CHAPPAQUA, N.Y. -- Several residents who live near the Legionaries of Christ site in eastern New Castle expressed concerned about the Rosehill condo redevelopment at a recent Town Board meeting.
The residents, who live near the roughly 96-acre property that is at 773 Armonk Road, gave were concerned about traffic, local character, impact to property values, septic and water.
Rosehill involves the creation of 60 condominium units of two to three bedrooms each. They would be spread out among the core of an existing mansion of the property, new wings and new outbuildings.
The proposal is from developer Stephen Oder’s Soder Real Estate Equities. The site, which only allows for 2-acre single-family homes, would be rezoned to allow for the development.
The meeting was a scoping session to allow the public to give input for the proposal’s scoping document. That document serves as an outline for what to analyze for the proposal’s environmental review.
David Steinmetz, the applicant’s attorney, spoke at the meeting about how the project changed. The project, previously called The Spa at New Castle, had a spa, 50 condos, 34 hotel units and a public restaurant. However, Steinmetz attributed public feedback to the plan being changed.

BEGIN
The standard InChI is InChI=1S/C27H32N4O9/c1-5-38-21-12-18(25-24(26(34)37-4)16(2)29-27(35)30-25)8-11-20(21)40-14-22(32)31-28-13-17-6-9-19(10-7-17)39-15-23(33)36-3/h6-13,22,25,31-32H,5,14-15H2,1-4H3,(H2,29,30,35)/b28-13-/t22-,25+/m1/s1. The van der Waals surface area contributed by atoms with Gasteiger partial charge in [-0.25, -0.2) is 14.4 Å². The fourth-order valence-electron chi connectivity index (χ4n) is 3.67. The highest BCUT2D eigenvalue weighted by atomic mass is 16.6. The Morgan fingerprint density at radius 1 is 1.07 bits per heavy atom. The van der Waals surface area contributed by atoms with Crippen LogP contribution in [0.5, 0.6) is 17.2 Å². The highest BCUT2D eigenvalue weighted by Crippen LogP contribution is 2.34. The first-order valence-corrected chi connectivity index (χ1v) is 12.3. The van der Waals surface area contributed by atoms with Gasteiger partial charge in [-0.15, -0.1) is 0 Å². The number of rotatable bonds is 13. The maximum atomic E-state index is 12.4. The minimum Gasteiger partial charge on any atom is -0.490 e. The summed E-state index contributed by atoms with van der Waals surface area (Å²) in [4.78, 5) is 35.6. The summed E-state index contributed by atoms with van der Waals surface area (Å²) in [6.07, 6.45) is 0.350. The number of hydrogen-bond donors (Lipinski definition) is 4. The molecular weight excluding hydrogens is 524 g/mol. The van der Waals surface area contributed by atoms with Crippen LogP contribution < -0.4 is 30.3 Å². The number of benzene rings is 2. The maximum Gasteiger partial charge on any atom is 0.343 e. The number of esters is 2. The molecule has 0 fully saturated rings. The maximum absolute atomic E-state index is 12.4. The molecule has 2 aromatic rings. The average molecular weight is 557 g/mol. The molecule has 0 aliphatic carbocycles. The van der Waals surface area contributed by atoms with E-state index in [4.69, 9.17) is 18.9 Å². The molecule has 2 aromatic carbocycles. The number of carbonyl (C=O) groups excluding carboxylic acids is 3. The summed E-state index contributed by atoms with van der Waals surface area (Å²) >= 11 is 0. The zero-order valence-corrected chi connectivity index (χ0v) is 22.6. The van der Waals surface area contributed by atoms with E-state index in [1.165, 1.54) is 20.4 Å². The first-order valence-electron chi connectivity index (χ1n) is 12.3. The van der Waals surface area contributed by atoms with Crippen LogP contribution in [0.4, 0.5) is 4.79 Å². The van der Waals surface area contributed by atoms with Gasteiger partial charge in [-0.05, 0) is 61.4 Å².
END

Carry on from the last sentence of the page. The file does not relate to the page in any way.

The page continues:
Jodi Buren, one of the neighbors, noted that they want 2-acre zoning for the site and denied that, referring to feedback as a reason for the plan change, that there was support for the current version.
“They don’t believe there should be condos in their back yard and it was not based on what the neighbors said."
Some neighbors expressed dismay at changing the zoning, which would involve a switch to a proposed Unique Property Preservation (UPP) Floating District, along with concern about compatibility with the town’s master plan.
Sharon Greene, noted what the town’s code already has in terms of dealing with proposed multifamily housing and felt that what is being called for is spot zoning.
Bonnie Haymson asked Town Board members, by a show of hands, whether they had been to Tripp Street. Of the five members, three – Supervisor Rob Greenstein, Deputy Supervisor Lisa Katz and Councilman Adam Brodsky – had not.
Although a visit to the area was planned in April, Greenstein attributed the lack of one to snow being on the ground and to the change in project. Board members intend to make a site visit in the future.
The project’s relationship to the Bedford Central School District, which the site is located in, was also raised.
Mark Betz, the school district’s assistant superintendent for business and administrative services, wanted to find out the methodology that would be used to determine the number of students from the housing units.
Speaking after the meeting, Steinmetz brought up the fact that school impact would be included in the project’s environmental impact statement. He also felt that the project would not generate many students and that it will give the district more tax revenue.
The Town Board voted to close the scoping session and to accept written comments until June 16.